Every time he contacted me I told him how much I loved him, how I knew he could rise above his problems and create a better life for himself. He listened but counteracted everything I said with a negative response and my message never seemed to penetrate. This went on for many years.

On Mother’s Day 2013 my son came to visit and he seemed truly happy and he looked healthy. It gave me hope when he genuinely smiled. I hugged him and he hugged me back for the first time in years and it felt like I was holding my son again. I felt his warmth and thought we may be coming out at the end of a long, dark scary tunnel.

The next day I sent him this message

Thank you for visiting me yesterday, it made my mother’s day complete. I am so glad that you seem to be much happier these days in your personal life and in your work life. I knew things would turn around for you. You deserve every success and happiness. I love you forever from Mum

He responded

Thanks mum, couldn’t have done it without you
love you too

This was the first time he had said or written, “love you” in 16 years. His words and the warmth of his hug gave me hope that time can heal human suffering.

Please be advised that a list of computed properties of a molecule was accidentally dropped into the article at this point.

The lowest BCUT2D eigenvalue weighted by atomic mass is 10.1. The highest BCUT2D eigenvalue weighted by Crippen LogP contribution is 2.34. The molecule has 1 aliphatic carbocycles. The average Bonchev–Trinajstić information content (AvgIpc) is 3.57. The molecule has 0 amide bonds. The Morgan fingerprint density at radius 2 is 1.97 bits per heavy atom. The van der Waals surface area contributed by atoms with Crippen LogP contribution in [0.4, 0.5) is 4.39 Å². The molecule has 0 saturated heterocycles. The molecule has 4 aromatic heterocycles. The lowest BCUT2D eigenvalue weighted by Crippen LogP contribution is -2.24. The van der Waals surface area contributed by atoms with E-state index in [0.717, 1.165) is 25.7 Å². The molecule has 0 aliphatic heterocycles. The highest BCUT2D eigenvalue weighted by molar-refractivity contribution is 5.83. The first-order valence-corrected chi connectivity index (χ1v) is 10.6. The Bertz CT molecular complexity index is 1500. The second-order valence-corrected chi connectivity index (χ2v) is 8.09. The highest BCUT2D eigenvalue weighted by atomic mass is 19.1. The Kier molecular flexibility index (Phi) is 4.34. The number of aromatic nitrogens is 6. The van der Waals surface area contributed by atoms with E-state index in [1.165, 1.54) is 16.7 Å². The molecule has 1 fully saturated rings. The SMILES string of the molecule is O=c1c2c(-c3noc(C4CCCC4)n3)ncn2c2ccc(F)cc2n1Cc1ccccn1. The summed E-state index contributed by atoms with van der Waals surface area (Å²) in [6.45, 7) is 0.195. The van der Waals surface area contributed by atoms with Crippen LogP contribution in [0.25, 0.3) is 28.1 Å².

I’m not saying everything will be perfect now but it was so nice to feel a brief moment of genuine hope with my son.

That’s it; I am done with reliving the pain of my first marriage and past troubles with my son. I am ready to leave these hurts behind and from today I’ll only focus on the journey ahead in life.

After writing this blog I am metaphorically putting my words on a water-lily and floating it in the ocean to be consumed by the universe to set me free.

It’s time to forgive myself and say “Jenna you coped with adversity the best way you could and I am proud of you.”